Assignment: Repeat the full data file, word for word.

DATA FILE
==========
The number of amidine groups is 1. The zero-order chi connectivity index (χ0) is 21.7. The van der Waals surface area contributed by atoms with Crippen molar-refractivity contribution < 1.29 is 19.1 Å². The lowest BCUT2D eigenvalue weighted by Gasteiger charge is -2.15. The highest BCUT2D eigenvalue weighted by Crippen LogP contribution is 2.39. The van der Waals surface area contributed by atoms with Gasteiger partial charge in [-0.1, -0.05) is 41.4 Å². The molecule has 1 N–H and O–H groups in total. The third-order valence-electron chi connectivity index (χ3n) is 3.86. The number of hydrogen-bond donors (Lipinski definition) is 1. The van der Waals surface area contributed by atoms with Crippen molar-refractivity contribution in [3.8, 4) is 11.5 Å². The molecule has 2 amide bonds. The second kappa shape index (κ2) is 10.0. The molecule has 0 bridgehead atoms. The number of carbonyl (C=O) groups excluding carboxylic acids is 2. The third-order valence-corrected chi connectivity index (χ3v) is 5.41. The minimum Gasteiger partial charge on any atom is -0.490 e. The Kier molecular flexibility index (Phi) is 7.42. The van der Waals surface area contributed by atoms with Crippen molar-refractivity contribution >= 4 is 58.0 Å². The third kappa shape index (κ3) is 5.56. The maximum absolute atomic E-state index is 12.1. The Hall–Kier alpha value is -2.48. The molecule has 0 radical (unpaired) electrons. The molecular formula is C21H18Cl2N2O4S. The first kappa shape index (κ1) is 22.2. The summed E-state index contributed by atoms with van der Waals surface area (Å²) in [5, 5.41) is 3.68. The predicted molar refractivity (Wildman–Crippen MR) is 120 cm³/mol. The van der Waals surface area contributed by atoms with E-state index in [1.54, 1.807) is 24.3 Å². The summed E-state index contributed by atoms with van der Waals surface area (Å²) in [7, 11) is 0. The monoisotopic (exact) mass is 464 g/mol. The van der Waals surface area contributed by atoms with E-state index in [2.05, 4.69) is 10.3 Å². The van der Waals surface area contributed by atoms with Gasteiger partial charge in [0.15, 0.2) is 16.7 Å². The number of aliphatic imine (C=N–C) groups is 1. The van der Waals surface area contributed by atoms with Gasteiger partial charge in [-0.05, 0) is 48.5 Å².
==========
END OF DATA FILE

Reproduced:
The number of amidine groups is 1. The zero-order chi connectivity index (χ0) is 21.7. The van der Waals surface area contributed by atoms with Crippen molar-refractivity contribution < 1.29 is 19.1 Å². The lowest BCUT2D eigenvalue weighted by Gasteiger charge is -2.15. The highest BCUT2D eigenvalue weighted by Crippen LogP contribution is 2.39. The van der Waals surface area contributed by atoms with Gasteiger partial charge in [-0.1, -0.05) is 41.4 Å². The molecule has 1 N–H and O–H groups in total. The third-order valence-electron chi connectivity index (χ3n) is 3.86. The number of hydrogen-bond donors (Lipinski definition) is 1. The van der Waals surface area contributed by atoms with Crippen molar-refractivity contribution in [3.8, 4) is 11.5 Å². The molecule has 2 amide bonds. The second kappa shape index (κ2) is 10.0. The molecule has 0 bridgehead atoms. The number of carbonyl (C=O) groups excluding carboxylic acids is 2. The third-order valence-corrected chi connectivity index (χ3v) is 5.41. The minimum Gasteiger partial charge on any atom is -0.490 e. The Kier molecular flexibility index (Phi) is 7.42. The van der Waals surface area contributed by atoms with Crippen molar-refractivity contribution >= 4 is 58.0 Å². The third kappa shape index (κ3) is 5.56. The maximum absolute atomic E-state index is 12.1. The Hall–Kier alpha value is -2.48. The molecule has 0 radical (unpaired) electrons. The molecular formula is C21H18Cl2N2O4S. The first kappa shape index (κ1) is 22.2. The summed E-state index contributed by atoms with van der Waals surface area (Å²) in [5, 5.41) is 3.68. The predicted molar refractivity (Wildman–Crippen MR) is 120 cm³/mol. The van der Waals surface area contributed by atoms with E-state index in [1.54, 1.807) is 24.3 Å². The summed E-state index contributed by atoms with van der Waals surface area (Å²) in [7, 11) is 0. The monoisotopic (exact) mass is 464 g/mol. The van der Waals surface area contributed by atoms with E-state index in [2.05, 4.69) is 10.3 Å². The van der Waals surface area contributed by atoms with Gasteiger partial charge in [0.15, 0.2) is 16.7 Å². The number of aliphatic imine (C=N–C) groups is 1. The van der Waals surface area contributed by atoms with Gasteiger partial charge in [-0.05, 0) is 48.5 Å².